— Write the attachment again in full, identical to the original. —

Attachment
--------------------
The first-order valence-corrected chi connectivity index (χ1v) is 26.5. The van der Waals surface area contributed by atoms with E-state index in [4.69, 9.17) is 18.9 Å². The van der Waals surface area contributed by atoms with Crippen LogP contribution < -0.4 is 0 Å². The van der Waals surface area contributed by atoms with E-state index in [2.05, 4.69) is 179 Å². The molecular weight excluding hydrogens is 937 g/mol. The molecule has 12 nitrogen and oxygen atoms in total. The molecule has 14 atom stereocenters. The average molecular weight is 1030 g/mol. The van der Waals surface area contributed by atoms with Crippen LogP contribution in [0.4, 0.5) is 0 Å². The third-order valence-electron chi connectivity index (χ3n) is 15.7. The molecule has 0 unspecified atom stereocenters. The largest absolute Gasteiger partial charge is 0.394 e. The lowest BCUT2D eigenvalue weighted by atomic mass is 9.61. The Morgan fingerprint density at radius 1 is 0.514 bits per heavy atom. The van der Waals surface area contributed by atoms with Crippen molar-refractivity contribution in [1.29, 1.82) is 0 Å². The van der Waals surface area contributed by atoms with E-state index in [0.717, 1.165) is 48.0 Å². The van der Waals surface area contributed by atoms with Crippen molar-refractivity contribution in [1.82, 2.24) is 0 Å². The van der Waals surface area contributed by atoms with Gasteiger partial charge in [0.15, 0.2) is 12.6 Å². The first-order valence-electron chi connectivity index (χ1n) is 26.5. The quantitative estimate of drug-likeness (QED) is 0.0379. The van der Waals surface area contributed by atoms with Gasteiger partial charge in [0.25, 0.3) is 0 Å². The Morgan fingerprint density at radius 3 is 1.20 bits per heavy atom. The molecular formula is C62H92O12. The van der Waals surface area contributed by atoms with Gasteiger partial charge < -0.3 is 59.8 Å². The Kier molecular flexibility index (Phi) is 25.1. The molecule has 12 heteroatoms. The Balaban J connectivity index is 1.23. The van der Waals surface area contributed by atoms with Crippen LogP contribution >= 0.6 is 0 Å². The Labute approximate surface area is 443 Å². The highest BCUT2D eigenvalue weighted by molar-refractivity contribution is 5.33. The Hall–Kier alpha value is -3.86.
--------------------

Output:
The first-order valence-corrected chi connectivity index (χ1v) is 26.5. The van der Waals surface area contributed by atoms with E-state index in [4.69, 9.17) is 18.9 Å². The van der Waals surface area contributed by atoms with Crippen LogP contribution < -0.4 is 0 Å². The van der Waals surface area contributed by atoms with E-state index in [2.05, 4.69) is 179 Å². The molecular weight excluding hydrogens is 937 g/mol. The molecule has 12 nitrogen and oxygen atoms in total. The molecule has 14 atom stereocenters. The average molecular weight is 1030 g/mol. The van der Waals surface area contributed by atoms with Crippen LogP contribution in [0.4, 0.5) is 0 Å². The third-order valence-electron chi connectivity index (χ3n) is 15.7. The molecule has 0 unspecified atom stereocenters. The largest absolute Gasteiger partial charge is 0.394 e. The lowest BCUT2D eigenvalue weighted by atomic mass is 9.61. The Morgan fingerprint density at radius 1 is 0.514 bits per heavy atom. The van der Waals surface area contributed by atoms with Crippen molar-refractivity contribution in [1.29, 1.82) is 0 Å². The van der Waals surface area contributed by atoms with E-state index in [0.717, 1.165) is 48.0 Å². The van der Waals surface area contributed by atoms with Crippen molar-refractivity contribution in [1.82, 2.24) is 0 Å². The van der Waals surface area contributed by atoms with Gasteiger partial charge in [0.15, 0.2) is 12.6 Å². The first-order valence-electron chi connectivity index (χ1n) is 26.5. The quantitative estimate of drug-likeness (QED) is 0.0379. The van der Waals surface area contributed by atoms with Gasteiger partial charge in [0.25, 0.3) is 0 Å². The Morgan fingerprint density at radius 3 is 1.20 bits per heavy atom. The molecular formula is C62H92O12. The van der Waals surface area contributed by atoms with Gasteiger partial charge < -0.3 is 59.8 Å². The Kier molecular flexibility index (Phi) is 25.1. The molecule has 12 heteroatoms. The Balaban J connectivity index is 1.23. The van der Waals surface area contributed by atoms with Crippen LogP contribution >= 0.6 is 0 Å². The Labute approximate surface area is 443 Å². The highest BCUT2D eigenvalue weighted by molar-refractivity contribution is 5.33. The Hall–Kier alpha value is -3.86.